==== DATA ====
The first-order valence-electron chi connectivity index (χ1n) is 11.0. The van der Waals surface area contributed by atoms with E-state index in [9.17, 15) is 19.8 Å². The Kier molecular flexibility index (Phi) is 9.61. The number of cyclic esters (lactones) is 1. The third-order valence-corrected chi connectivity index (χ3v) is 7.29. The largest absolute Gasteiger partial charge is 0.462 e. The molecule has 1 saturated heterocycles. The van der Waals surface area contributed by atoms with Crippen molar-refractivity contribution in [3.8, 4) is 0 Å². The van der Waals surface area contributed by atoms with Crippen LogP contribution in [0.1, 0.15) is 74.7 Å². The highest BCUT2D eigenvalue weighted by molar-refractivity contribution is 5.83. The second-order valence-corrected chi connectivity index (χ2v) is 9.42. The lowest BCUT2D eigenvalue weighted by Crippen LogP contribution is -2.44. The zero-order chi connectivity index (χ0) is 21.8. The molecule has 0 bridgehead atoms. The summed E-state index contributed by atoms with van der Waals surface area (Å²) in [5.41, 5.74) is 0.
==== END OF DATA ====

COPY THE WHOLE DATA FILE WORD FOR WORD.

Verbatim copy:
The first-order valence-electron chi connectivity index (χ1n) is 11.0. The van der Waals surface area contributed by atoms with E-state index in [9.17, 15) is 19.8 Å². The Kier molecular flexibility index (Phi) is 9.61. The number of cyclic esters (lactones) is 1. The third-order valence-corrected chi connectivity index (χ3v) is 7.29. The largest absolute Gasteiger partial charge is 0.462 e. The molecule has 1 saturated heterocycles. The van der Waals surface area contributed by atoms with Crippen molar-refractivity contribution in [3.8, 4) is 0 Å². The van der Waals surface area contributed by atoms with Crippen LogP contribution in [0.1, 0.15) is 74.7 Å². The highest BCUT2D eigenvalue weighted by molar-refractivity contribution is 5.83. The second-order valence-corrected chi connectivity index (χ2v) is 9.42. The lowest BCUT2D eigenvalue weighted by Crippen LogP contribution is -2.44. The zero-order chi connectivity index (χ0) is 21.8. The molecule has 0 bridgehead atoms. The summed E-state index contributed by atoms with van der Waals surface area (Å²) in [5.41, 5.74) is 0.